Date: December 9, 2011
Subject: Interlocal agreement, law enforcement
Mr. Hayward Dykes, Jr.
City of Fort Walton Beach
Post Office Box 6944
Destin, Florida 32550
RE: MUNICIPALITIES – INTERLOCAL AGREEMENTS – LAW ENFORCEMENT – authority of municipality to provide law enforcement services to adjoining municipalities. s. 166.0495, Fla. Stat.
Dear Mr. Dykes:
On behalf of the City of Fort Walton Beach, you ask the following question:
Does section 166.0495, Florida Statutes, authorize the City of Fort Walton Beach to enter into an interlocal agreement to provide law enforcement services only to adjoining municipalities in the same county or may it enter into an interlocal agreement to provide law enforcement services to any municipality, adjoining or not, located within the same county in which the city is located?
Section 166.0495, Florida Statutes, authorizes a municipality to enter into an interlocal agreement for the provision of law enforcement services with only those municipalities which adjoin the municipality and are located within the same county as the municipality.
Section 166.0495, Florida Statutes, provides:
"A municipality may enter into an interlocal agreement pursuant to s. 163.01 with an adjoining municipality or municipalities within the same county to provide law enforcement services within the territorial boundaries of the other adjoining municipality or municipalities. Any such agreement shall specify the duration of the agreement and shall comply with s. 112.0515, if applicable. The authority granted a municipality under this section is in addition to and not in limitation of any other authority granted a municipality to enter into agreements for law enforcement services or to conduct law enforcement activities outside the territorial boundaries of the municipality." (e.s.)
Section 166.0495, Florida Statutes, was enacted by Chapter 97-62, Laws of Florida. The title to the act states that it relates to municipal government, "authorizing municipalities to enter into interlocal agreements to provide law enforcement services within the boundaries of adjoining municipalities within the same county[.]" While the title to an act is not dispositive of its effect, it may be considered in determining the intent of the Legislature. The legislative history of Chapter 97-62, Laws of Florida, provides additional insight as to the Legislature’s intent in its enactment. The sponsor of the bill, explaining its purpose, stated that the bill would allow municipalities to enter into an interlocal agreement with a neighboring law enforcement entity in an "adjoining community within the same county." Further, she explained that it applied to "adjoining municipalities within the same county only," then continued that the act did not authorize "skipping over . . .[;] it has to be an adjoining community." The language in the statute has not been amended since its enactment.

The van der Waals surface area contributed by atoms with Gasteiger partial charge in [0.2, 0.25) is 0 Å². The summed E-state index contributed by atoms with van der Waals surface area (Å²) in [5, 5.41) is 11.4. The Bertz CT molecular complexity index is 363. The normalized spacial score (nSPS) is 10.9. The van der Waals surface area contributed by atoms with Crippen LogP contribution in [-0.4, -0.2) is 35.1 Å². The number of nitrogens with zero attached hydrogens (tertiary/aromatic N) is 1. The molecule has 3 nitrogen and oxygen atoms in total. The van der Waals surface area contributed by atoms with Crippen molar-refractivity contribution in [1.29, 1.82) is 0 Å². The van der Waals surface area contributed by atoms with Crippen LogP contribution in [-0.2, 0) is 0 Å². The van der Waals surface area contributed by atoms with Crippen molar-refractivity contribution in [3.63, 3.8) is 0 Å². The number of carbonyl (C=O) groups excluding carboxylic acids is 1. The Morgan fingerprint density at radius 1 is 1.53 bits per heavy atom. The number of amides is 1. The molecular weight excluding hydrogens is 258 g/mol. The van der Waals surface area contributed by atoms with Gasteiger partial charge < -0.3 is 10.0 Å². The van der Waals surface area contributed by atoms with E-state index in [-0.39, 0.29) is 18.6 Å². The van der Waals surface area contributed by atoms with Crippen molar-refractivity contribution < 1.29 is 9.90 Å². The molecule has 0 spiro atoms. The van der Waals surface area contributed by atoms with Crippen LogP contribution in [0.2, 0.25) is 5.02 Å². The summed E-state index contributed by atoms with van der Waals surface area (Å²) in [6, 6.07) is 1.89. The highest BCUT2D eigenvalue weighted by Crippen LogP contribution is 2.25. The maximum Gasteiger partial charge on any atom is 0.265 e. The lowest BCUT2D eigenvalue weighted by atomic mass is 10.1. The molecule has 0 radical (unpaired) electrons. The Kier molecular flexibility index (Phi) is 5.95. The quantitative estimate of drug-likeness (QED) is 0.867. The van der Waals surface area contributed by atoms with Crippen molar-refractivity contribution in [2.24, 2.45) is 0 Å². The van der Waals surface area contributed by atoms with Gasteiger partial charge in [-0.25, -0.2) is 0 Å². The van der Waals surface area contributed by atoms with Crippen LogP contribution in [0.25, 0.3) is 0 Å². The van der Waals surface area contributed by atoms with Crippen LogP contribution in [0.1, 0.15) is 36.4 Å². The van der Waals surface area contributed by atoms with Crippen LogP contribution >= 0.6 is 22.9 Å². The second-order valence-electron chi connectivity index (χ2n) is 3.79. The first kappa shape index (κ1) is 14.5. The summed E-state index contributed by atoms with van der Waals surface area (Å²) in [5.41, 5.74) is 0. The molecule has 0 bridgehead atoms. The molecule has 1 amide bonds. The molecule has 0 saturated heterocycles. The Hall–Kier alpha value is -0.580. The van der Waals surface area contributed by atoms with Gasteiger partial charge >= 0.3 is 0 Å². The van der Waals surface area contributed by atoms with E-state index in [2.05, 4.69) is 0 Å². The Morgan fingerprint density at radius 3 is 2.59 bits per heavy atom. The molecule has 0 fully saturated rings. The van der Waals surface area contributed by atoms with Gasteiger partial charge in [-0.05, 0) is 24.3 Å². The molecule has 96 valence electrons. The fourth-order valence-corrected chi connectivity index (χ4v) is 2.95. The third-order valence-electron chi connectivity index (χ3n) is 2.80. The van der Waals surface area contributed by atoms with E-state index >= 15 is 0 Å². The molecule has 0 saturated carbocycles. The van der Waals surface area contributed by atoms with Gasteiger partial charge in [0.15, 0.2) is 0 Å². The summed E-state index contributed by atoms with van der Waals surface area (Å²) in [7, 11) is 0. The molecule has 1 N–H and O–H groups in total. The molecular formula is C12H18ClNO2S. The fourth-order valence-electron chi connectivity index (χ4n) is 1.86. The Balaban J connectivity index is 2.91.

There is a rule of grammatical construction that a qualifying phrase will modify all items listed in a series unless there is no comma between the last of the series and the qualifying phrase. In this instance, however, there are two qualifying terms, "adjoining" and "within the same county," which modify the intervening terms "municipality or municipalities" which do not appear to qualify as a "series" of terms. A "series" is "a group of usu. [usually] three or more things or events standing or succeeding in order and having a like relationship to each other." The phrase "municipality or municipalities" appears to be in the nature of a phrase representing selectivity between the singular and plural, rather than a series of choices having a like relationship to each other. Thus, the phrase "adjoining municipality or municipalities within the same county" must be read in a common sense manner to mean that any municipality entering into an interlocal agreement for law enforcement services must meet the criteria of adjoining the municipality providing the law enforcement service and be located within the same county. The Legislature’s intent as expressed in the title of the legislation and in the history surrounding enactment of the bill supports this interpretation.